Your assumption is that fighting back or using violence as a means of political power against American forces is somehow bad. As a believer in God myself, I find it hard to beleive how that could be seen as bad. If another country invades your land, bombs your cities, and then tries to make your govt and steal your resources, you have every right and every duty to fight back.

Unfortunately most Catholic conservatives I've met in America are either religious hypocrites who never oppose the status quo or maybe the idea that "man is fallen" leads to a cynical and negative view of human nature that says that fighting for anything good is not worth it since it is man's lot to suffer.

It's funny how the older Catholics in America are very establishment. They are similar to the Saudi Arabian religious scholars who issue numerous fatwas about fornication and women can't drive but overlook that the rulers of the Kingdom do the same things and take the Muslims wealth and oppress the poor. Something the Prophets (peace be upon them all) never did.




Also I beleive certain Christians are jealous of Muslims in a larger sense because Muslims have not been religiously emasculated. We still maintain our religion in much larger numbers than the Catholics and Protestants, we have rules and regulations that set standard and guideways for our relationship with God. The Jews have this but only a minority of them follow this. Whereas the Christians have historically been led astray by denying the law and misreading Jesus (saws) message.

But I digress. You mention that Islam is wholly against truth. What is the truth?

CMinor said...

Evidently Bang Gully isn't acquainted with the Passion narratives--that concluding sentence was wholly unfortunate in this context.

Darwin said...

Bang Gully,

I'm not sure where you get the impression that my objection to "conservative Islam" is that some of its adherents are fighting against US troops (or more often just plain blowing up Iraqi civilians indiscriminately, since that's much easier) in Iraq. I tend to think that the US invasion of Iraq was justified, however my objection is not that those Iraqis who believe otherwise are fighting the US. My objection to "conservative Islam" is, rather, some of its tenets which I think violate basic human rights. For instance, according to some mainstream interpretations of the Koran, it is required that if a Muslim leaves Islam, he or she be executed. From a Christian point of view, this would be doubly wrong, both because leaving Islam for Christianity would be seen as a good thing by Christians (rather than as a crime to be punished) and because according to the Catholic understanding of religious freedom it is not right to execute someone for apostasy.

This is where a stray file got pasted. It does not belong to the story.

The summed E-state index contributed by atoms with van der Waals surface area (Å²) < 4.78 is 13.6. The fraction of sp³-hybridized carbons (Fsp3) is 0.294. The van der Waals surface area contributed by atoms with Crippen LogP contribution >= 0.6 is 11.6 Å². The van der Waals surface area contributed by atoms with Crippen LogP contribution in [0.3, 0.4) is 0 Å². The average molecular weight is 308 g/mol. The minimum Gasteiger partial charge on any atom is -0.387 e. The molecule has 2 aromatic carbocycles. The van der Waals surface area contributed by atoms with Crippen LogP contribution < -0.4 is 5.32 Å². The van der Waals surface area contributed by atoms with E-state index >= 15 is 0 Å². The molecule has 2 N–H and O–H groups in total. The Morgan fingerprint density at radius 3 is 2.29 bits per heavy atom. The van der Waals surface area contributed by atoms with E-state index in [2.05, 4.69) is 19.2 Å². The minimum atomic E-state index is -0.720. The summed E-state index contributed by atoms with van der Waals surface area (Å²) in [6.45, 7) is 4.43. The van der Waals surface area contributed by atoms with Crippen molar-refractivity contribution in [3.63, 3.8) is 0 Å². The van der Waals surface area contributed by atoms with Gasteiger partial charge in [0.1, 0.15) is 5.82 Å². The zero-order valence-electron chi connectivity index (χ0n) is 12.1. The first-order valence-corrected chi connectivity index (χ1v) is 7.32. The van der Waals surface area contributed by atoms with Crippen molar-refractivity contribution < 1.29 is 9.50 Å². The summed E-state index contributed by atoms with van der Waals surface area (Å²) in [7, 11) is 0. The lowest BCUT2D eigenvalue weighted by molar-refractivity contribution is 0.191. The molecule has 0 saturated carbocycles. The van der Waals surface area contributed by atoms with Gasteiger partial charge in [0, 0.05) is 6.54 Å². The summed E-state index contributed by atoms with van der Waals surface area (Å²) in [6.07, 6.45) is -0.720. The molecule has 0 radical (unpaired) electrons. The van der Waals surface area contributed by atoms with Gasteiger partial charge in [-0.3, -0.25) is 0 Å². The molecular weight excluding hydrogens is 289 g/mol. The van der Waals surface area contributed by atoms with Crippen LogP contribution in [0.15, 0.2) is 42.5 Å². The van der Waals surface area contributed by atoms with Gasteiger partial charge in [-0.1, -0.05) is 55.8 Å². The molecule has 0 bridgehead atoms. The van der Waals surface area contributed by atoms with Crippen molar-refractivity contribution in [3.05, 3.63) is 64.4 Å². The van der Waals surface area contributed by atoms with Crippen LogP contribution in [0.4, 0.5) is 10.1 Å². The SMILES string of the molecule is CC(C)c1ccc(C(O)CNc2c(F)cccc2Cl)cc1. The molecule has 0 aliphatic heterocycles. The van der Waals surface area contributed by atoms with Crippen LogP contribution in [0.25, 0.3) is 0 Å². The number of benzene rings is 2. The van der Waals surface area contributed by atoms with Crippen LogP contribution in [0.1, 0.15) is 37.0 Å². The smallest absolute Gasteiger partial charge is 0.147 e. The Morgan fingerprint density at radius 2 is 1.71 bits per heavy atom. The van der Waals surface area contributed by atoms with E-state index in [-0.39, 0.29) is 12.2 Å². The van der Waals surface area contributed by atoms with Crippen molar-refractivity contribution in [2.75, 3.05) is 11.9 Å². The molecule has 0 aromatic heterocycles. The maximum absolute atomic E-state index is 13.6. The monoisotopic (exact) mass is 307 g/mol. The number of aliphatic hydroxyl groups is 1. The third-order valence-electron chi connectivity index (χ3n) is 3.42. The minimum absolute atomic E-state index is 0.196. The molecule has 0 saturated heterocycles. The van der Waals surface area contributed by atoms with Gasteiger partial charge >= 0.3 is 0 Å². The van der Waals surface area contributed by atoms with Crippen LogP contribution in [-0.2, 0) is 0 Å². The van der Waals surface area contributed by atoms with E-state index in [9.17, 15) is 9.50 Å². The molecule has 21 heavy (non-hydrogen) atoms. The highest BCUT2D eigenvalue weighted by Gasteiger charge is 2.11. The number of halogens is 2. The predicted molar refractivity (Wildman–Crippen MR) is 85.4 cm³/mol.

So my concern is not so much that some Muslims oppose the US, but that Islam itself commands come actions which as a Christian I believe are wrong. In this sense, Muslims who take certain elements their faith less seriously are in a sense acting more rightly from Christian perspective than the more orthodox Muslims.

But I digress. You mention that Islam is wholly against truth. What is the truth?Well, to be precise I said, "the point of view of Catholicism, which asserts that while containing some truth Islam contains major tenets which are false." I would say that Islam is right to assert that God is One, all good, all powerful and all knowing. However, Islam does not reflect very important aspects of what I, as a Catholic, believe to be true. For instance, we believe the Jesus the Christ was the incarnation of God: true God and true Man. We believe that Christ died for our sins and rose from the dead on the third day, conquering sin and death, and that through His grace we can receive the forgiveness of our sins and the promise of eternal salvation. Islam instead describes Jesus as a great prophet, and not the last of them as Mohammad came later and provided the final and complete revelation from an Islamic point of view.

So while Islam reflects some truths, it lacks others and asserts some things to be true which as a Catholic I believe false.

Just as an FYI, you might want to be wary of using the phrase "What is the truth?" in dialog with Christians. In the Gospel narrative, Pontius Pilate says, "What is truth?" right before condemning Christ to death. In that context, Pilate is questioning whether there is such a thing as real truth. So the phrase carries a lot of baggage.